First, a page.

The arena itself had two main stages in marquees, a bar tent with another stage for walk-up acts, a good choice of catering from tea and coffee and vegan to burgers and ice cream from the likes of Nana's Kitchen and The Greatest Little Coffee Box On Earth. The Hotel Bastardos had the brilliant popup bar, and disco venue, there was a healing area, a few clothes stalls and a children's activity tent. Add in some brilliant walk-about acts and this is by far the most impressive set up of any 500 person festival I've seen.

Things kicked off on the Thursday evening with just three acts playing on the Out West Stage. We arrived in time to see Gaz Brookfield, who I've waxed lyrical about before and will do again. Such a great performer and this time joined by Billy Shinbone on banjo for the song Mud and Rainbows which they wrote in under 2 hours during a radio show at last year's Glastonbury. The rest of his set was the now familiar high energy solo acoustic guy we know and love.

The Jack Ratts finished the day with an outrageous orgy of punky hoedowns and shanties. Guitar, banjo, fiddle, accordion and Bouzouki all played with attitude at breakneck speed. What a start and it really set the music scene for the weekend. There was very little let up in the pace as band after band kicked out a range of jump-around dance tunes.

The Jack Ratts

I'm not going to go through all the bands playing this weekend. It would just take too long. The theme of the festival is 'western' or 'once upon a time' and there was certainly an emphasis on rockabilly, bluegrass, psychobilly, americana and blues but with plenty of folk with more than a tinge of balkan, gypsy and punk injected. However I've got to mention a fair few of the musical highlights so here goes.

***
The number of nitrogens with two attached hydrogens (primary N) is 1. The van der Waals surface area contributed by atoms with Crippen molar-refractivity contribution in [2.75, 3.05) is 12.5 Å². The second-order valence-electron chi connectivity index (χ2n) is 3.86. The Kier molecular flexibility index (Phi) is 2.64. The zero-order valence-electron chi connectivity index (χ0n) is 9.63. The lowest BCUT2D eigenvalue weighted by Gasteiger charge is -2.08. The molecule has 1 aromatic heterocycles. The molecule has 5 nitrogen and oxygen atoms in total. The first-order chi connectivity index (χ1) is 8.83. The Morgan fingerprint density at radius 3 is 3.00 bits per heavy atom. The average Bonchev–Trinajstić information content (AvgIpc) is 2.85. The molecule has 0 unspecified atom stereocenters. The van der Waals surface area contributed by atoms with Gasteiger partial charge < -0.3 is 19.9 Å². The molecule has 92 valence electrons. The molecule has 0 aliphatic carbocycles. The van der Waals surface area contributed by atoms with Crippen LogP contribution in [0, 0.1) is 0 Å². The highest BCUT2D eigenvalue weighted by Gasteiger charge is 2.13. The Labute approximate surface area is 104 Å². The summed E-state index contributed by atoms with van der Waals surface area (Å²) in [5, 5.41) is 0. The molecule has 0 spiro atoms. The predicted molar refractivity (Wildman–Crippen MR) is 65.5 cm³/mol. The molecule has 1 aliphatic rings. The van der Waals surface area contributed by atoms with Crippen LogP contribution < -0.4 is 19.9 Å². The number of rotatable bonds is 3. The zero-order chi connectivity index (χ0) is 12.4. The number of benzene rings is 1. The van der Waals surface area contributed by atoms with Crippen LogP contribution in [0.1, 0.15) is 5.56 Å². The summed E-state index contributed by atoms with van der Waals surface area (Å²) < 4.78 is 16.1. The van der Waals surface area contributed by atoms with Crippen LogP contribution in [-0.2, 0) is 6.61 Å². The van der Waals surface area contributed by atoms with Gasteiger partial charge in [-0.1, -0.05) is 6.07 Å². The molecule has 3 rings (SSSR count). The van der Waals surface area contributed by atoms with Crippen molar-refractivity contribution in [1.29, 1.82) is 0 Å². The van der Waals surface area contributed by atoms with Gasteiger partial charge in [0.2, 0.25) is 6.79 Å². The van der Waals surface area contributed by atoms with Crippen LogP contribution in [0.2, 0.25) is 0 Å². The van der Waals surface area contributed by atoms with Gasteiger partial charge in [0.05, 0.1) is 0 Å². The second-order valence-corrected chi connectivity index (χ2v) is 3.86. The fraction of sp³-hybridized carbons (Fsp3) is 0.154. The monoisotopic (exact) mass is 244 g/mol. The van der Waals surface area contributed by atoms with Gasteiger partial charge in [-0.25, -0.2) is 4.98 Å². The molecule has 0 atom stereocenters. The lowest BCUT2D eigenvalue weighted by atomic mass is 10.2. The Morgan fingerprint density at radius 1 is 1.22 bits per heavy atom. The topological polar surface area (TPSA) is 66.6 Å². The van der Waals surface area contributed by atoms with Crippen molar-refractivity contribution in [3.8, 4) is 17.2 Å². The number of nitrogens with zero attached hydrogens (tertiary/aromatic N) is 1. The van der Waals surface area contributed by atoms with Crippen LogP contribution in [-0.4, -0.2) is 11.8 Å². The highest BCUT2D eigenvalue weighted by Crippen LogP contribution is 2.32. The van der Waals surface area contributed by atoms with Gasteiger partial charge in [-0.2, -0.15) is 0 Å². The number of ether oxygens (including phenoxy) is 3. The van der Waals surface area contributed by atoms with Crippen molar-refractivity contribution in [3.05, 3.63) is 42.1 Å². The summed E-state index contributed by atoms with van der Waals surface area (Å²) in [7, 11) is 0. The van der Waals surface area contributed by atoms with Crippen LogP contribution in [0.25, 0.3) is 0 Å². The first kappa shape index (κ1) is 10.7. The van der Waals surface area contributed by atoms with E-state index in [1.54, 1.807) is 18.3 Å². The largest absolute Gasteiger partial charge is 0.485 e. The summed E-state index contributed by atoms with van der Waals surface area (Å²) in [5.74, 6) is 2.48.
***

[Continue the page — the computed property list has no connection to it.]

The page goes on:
Screamin' Miss Jackson & The Slap Ya Mama Big Band are a 7 piece country blues skiffle outfit with the best band name in the world. They are fronted by the charismatic April Jackson, Becca Philip and Marc Griffiths, produce a great skiffle/blues sound and are highly recommended.
Screamin' Miss Jackson & The Slap Ya Mama Big Band
April Jackson
Becca Philip
Buffo's Wake
Buffo's Wake
Buffo's Wake were superb, and all the more impressive as they had virtually no audience for much of the set. Wow, did people miss out there. No doubt a later slot would help here as it's a pretty unique, madcap folk sound infused with East European melodies and a touch of the macabre, evoking feelings of a subversive circus-style cabaret.

The Rythmites
The Boot Hill All Stars
A nice roots reggae set from The Rythmites, again with a smaller crowd than they deserved and another cracking performance from The Boot Hill All Stars. If you didn't know it this already the core of this band is the duo responsible for the whole festival, Flounder & Morph Murray. Murdering a whole load of covers from Rasputin and Smoke On The Water to Jolene in the nicest way possible. Nothing is safe from their rocked up country-style treatment and it's all wrapped up with a wonderful dose of burlesque, feather duster fun.

The Cat Ratchers
The Zen Hussies
The last three acts on the Friday were all outstanding. The Cat Ratchers, The Zen Hussies and my favourites, The Meow Meows; sublime female fronted ska. "Tits & Hatred" is a work of genius. Would love to see these guys at far more festivals.

The Meow Meows
The Showhawk Duo
A late booking that we were particularly keen to catch up with was the Showhawk Duo. Two years
ago they took the Edinburgh Fringe by storm with their unique take on dance and trance classics played on acoustic guitars. The video taken there went viral and they've been enjoying a fair bit of success since. They're back at the fringe again this year (17th-23rd August). We were suitably impressed and they went down very well managing to draw a crowd into the tent despite the difficult early slot.

JC & The Hopeless Sinners
Shootin' The Crow
The Tatsmiths

Araceli Cabrera Caceres
Ursula Billington